Friday, February 29, 2008

Angkor Wat

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Angkor Wat, one of the most beautiful and mysterious historical sites in the world. Located over 192 miles to the North-West of Cambodia's capital Phnom Penh, Angkor has been "protected" from tourism, and the customs and the cultures of the people living there have not changed much. However, intense internal warfare for over fifty years has impacted on the people and to an extent on the physical structure of the temples at Angkor.

In 1991, the Khmer Rouge, the guerrilla movement, controlled the area. It was then very difficult to visit the area, and the only way to get there was by Helicopter from Phnom Penh. I will never forget when I first got out from the Helicopter, and stepped into the land of history, a land which the western civilization had forgotten. In this paper, I would like to discuss the history of the great temples of the "lost city" of Angkor Wat, but I would also like to describe some of my own observations from the summer of 1991.

For many years, Angkor Wat was totally isolated from the Western World. Large, thick jungles covers the area, and it is located in the center of Cambodia. The French colonialists were the first westerners to get exposed to Angkor. They heard rumors from the local population about "temples built by gods or by giants." Most of the colonialists referred these rumors to folk tales, but some believed that there really was a "lost city of a Cambodian empire", which had once been powerful and wealthy.

The temples were first discovered by French missionaries in 1860. Henri Mahout, a French botanist started intensive research and restoration programs. These research efforts continued until 1968, when the Vietnam war disrupted the studies. Initially, he did not believe that the temples were built by Cambodians, but by another race which had concurred and occupied Cambodia for over 2000 years ago. His theory would later be proven to be incorrect, after that researchers discovered scripts on the walls of the temples, and stone sculptures, that have made it possible for archeologists to piece together the history of Cambodia. Now it is known that Angkor, was the great capital city of the Khmer empire from the city's founding in about AD 880 until about 1225.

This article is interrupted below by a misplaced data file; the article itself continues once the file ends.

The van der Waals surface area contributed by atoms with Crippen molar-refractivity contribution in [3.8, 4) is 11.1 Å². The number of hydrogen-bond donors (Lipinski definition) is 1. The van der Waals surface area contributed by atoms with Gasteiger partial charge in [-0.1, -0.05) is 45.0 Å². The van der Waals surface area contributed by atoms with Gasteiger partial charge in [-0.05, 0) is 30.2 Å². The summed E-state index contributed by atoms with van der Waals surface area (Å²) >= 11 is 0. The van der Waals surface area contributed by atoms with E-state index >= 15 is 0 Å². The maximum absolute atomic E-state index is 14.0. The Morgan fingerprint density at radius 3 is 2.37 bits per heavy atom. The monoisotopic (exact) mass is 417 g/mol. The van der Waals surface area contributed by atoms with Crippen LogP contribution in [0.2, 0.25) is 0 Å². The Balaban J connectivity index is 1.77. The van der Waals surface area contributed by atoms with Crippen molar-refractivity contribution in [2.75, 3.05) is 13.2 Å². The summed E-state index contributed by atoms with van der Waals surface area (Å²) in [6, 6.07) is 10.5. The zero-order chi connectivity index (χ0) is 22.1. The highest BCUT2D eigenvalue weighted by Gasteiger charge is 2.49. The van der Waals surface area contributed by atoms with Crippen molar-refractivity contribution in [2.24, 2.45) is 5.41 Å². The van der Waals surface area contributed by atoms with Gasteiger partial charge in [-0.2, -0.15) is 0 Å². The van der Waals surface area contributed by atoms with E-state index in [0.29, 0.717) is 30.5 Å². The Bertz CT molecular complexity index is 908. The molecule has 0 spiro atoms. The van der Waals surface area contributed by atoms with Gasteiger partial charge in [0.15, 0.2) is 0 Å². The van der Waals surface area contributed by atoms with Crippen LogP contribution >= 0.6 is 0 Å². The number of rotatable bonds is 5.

Angkor Wat:

The history of Angkor Wat dates back to the kingdom of Funan. This kingdom was established by an Indian Brahmin, and in AD200, the country was peacefully settled by Indian traders. Four hundred years later, the kingdom had become a prosperous trading region. As the area was located on the Pilgrim rout between China and India, Hinduism and Chinese Buddhism was adopted by the new settlers. The Indian and Chinese influence can still be felt in Cambodia, and the temples of Angkor Wat closely resembles Hindu and Buddhist temples that can be found in Northern India and in Nepal. In the end of AD600, the Funan Empire lost much of its power to the kingdom of Chenla. The capital of this new empire, Sambor, was located about 40 miles to the Southeast of Angkor. During this time, beautiful sculptures and carvings in sand-stone was popular. In AD750, a king with a reputation of being a war-like person, who was able to expand the Chenla kingdom. However, trade with India stopped, and the Indonesian Empire raised to power.